Distractions in your images can make a great image, not quite as great as it could have been. When you are creating an image, it’s important to be aware of the foreground, background and sides of the entire scene, not just the main subject. It may seem like a very small thing to be watchful of, but it can make or break your image.
I’ve noticed that when I’m helping other photographers with their images, one of the most common issues is distractions in their photos.
Be aware of what is in the viewfinder
Distractions can be little things poking in from the sides of the frame or larger objects behind the subject of the image. Many times these distractions could have been avoided by paying attention to what is in the viewfinder when you are composing the photo as you are photographing. Look for a clean background, and move around until you find the best spot.
When I am photographing car shows, I am uber-aware of what is in my viewfinder. There are so many distractions around. People, buildings and trees are the main culprits.
In this example, the first image was my initial try, but I knew it wouldn’t work, not without more Photoshop than I have the patience for. So I kept creating images from different angles to get a distraction-free image. No Photoshop was needed.
The easiest way to fix these distractions is to move around when you are out photographing. Sometimes all it takes is a slight step to your left or right. Or, move above or below your subject to isolate it from the background that is too busy.
If the distracting objects are on the outer sides of the frame, either move in closer to your subject or use your telephoto zoom to get them out of the frame.
Using a shallow depth of field can also help but that will depend on what is being blurred by bokeh. It can potentially still be a bit busy and distracting.
For these yellow flowers (weeds), I loved the scene, the colors and fall feeling to it all. But, the image is too busy. It’s still pretty I suppose, but there are too many levels and layers competing for attention with the yellow flowers.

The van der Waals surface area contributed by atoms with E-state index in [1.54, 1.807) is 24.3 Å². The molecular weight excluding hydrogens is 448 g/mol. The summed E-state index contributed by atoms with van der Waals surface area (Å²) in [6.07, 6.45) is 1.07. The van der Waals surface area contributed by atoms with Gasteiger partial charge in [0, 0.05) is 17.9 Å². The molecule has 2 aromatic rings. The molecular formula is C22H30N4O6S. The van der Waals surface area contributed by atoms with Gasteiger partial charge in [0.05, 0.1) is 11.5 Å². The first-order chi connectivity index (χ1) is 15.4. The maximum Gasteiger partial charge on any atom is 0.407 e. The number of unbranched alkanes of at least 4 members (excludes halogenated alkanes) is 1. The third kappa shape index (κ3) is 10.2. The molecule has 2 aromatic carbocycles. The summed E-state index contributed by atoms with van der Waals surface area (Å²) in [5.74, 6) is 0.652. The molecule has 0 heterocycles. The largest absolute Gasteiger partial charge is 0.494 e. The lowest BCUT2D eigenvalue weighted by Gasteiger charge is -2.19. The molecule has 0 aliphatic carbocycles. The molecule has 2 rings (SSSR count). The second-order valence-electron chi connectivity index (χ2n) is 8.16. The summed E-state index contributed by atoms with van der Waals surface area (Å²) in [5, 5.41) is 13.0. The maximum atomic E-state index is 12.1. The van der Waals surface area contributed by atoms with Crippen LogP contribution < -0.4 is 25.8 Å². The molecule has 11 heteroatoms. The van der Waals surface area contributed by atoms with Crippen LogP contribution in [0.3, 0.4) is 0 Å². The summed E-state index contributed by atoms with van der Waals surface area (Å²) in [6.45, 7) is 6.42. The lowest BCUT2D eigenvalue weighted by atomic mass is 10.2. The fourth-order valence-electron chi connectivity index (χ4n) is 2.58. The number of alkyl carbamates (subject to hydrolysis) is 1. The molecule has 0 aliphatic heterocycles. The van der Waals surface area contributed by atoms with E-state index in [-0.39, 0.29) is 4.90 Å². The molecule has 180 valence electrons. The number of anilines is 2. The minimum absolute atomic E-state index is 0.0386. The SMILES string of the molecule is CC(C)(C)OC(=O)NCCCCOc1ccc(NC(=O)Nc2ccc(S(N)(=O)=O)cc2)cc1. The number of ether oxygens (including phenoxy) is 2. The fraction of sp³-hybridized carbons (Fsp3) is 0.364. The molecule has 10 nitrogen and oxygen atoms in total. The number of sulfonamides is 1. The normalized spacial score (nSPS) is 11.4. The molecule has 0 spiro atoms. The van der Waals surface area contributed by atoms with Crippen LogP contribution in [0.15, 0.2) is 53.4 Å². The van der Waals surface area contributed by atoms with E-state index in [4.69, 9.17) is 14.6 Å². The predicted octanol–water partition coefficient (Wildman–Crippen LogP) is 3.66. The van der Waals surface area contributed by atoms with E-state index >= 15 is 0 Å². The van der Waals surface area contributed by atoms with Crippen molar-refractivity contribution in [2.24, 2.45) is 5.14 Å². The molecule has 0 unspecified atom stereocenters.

I got down lower and aimed the camera up at the flowers. Doing this simplifies the scene. In this case, it also makes for a wonderful complementary color image.
Slow down to see the distractions
I use this technique often when I’m out with my camera. Force yourself to slow down. Spend time with your subject, whether it’s a person, flower, car or landscape. Walk around, be deliberate about looking for compositions within the scene. Take the time to notice those things that could be distracting.
Simple works best when composing images. Keep that in mind.
For this particular hood ornament, if I had taken my one photo and moved on to the next car I might have been a bit disappointed. While the lines of the building make the background a little unique, they are also reflected in the hood of the car. Could I have made this work? Likely for a little bit of a creative and artsy edit. But, those lines take away a little bit of the focus from my subject which is the hood ornament.
By slowing down, spending more time walking around this car and looking for different angles, and watching for different colored backgrounds I ended up with the attention more focused on my subject. For more tips on specifically photographing car shows, check out this article.
It doesn’t take much effort really to create images that are just that much better. Many times, it’s the little things that will take your photography up a notch. Practice patience and practice seeing before you press that shutter button.